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cognomen in the early times of the empire, but not under the republic. One of the mythical kings of Alba is called by this name. (Liv. i. 3.) According to Aulus Gellius (xvi. 16), Pliny (H. N. vii. 6. s. 8), and Solinus (1), the word signifies a birth, at which the child is presented with its feet, foremost; but their derivation of it from aegre par-tus or pes is absurd enough. (Comp. Sen. Gcd. 813.) AGRIPPA ('AypiTriras), a sceptical philosopher, only known to have lived later than Aenesidemus, the contemporary of Cicero, from whom he is said to have been the fifth in descent. He is quoted by Diogenes Laertius, who probably wrote about the time of M. Antoninus. The "five grounds of doubt" (oi ttcvtg TpoTroi), which are given by Sextus Empiricus as a summary of the later scepticism, are ascribed by Diogenes Laertius (ix. 88) to Agrippa.
1. The first of these argues from the uncertainty of the rules of common life, and of the opinions of philosophers. II. The second from the " rejectio ad infinitum :" all proof requires some further proof, and so on to infinity. III. All things are changed as their relations become changed, or, as we look upon them in different points of view. IV. The truth asserted is merely an hypothesis or, _V. involves a vicious circle. (Sextus Empiricus, Pyrrlion. Ph/pot. i. 15.)
With reference to these ttgvtg rpfiirot, it need only be remarked, that the first and third are a short summary of the ten original grounds of doubt which were the basis of the earlier scepticism. [pvrrhon.] The three additional ones shew a progress in the sceptical system, and a transition from the common objections derived from the fallibility of sense and opinion, to more abstract and metaphysical grounds of doubt. They seem to mark, a new attempt to systematize the sceptical philosophy and adapt it to the spirit of a later age. (Hitter, Geschichte der Philosophic, xii. 4.) [B. J.] AGRIPPA, M. ASI'NIUS, consul a. d. 25, iied A. d. 26, was descended from a family more illustrious than ancient, and did not disgrace it by :iis mode of life. (Tac. Ann. iv. 34, 61.)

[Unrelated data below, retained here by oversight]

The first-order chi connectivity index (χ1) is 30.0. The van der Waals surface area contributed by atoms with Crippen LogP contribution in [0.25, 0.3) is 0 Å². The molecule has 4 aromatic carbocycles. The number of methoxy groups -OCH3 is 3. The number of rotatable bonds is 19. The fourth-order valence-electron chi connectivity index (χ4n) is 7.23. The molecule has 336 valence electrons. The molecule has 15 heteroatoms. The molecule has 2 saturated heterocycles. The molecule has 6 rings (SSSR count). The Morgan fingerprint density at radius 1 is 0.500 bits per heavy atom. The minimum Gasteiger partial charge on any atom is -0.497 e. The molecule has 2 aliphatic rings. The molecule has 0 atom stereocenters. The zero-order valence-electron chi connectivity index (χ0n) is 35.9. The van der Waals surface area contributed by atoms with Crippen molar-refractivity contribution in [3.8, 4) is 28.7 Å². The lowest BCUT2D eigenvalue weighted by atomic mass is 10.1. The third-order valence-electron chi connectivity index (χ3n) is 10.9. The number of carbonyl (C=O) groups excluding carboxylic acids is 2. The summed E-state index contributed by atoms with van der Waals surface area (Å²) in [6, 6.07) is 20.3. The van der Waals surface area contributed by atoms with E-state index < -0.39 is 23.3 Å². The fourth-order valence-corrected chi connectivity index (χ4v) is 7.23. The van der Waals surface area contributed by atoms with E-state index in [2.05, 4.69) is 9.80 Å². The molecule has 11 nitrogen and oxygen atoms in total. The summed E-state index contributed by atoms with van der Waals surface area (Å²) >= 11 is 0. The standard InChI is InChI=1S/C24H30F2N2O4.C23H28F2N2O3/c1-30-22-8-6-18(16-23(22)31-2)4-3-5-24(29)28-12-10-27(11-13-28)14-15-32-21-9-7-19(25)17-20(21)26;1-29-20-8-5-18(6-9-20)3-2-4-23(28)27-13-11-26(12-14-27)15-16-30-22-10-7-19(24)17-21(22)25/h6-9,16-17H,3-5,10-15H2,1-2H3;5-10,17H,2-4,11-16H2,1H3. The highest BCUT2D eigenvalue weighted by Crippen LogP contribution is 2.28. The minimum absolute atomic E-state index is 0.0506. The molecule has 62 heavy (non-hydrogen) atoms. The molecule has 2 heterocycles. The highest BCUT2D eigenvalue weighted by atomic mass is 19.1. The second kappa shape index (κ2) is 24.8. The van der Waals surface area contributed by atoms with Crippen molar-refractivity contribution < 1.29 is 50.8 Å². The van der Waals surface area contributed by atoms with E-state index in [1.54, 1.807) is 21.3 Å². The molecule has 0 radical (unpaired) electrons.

AGRIPPA CASTOR (^p^Tras KaVrcop), ibout a. d. 135, praised as a historian by Euse-iius, and for his learning by St Jerome (de Viris Uluslr. c. 21), lived in the reign of Hadrian. He ;vrote against the twenty-four books of the Alex-mdrian Gnostic Basilici.es, on the Gospel. Quota-ions are made from his work by Eusebius. (Hist. Vceles. iv. 7 ; see Gallandi's Bibliotlieca Pat-rum^
-ol. i. p. 330.) [A. J. C.J
2. Probably the son of the preceding, command-el the province of Asia with pro-consular power, . d. 6,9, and was recalled from thence by Vespa-ian, and placed over Moesia in a. d. 70. He ras shortly afterwards killed in battle by the Sar-'uitians. (Tac. Hist. iii. 46; Joseph. B. Jud. ii. 4. § 3.)
•as tribune of the plebs a. d. 15, praetor a. d. 17, id consul A. d. 22. His moral character was sry low, and he is spoken of in a. d. 32, as plot-ng the destruction of many illustrious men. Tac. Ann, i. 77, ii. 51, iii. 49, 52, vi. 4.)
AGRIPPA, HERO'DES I. ('Hpw'fys 'A.ypiinras)9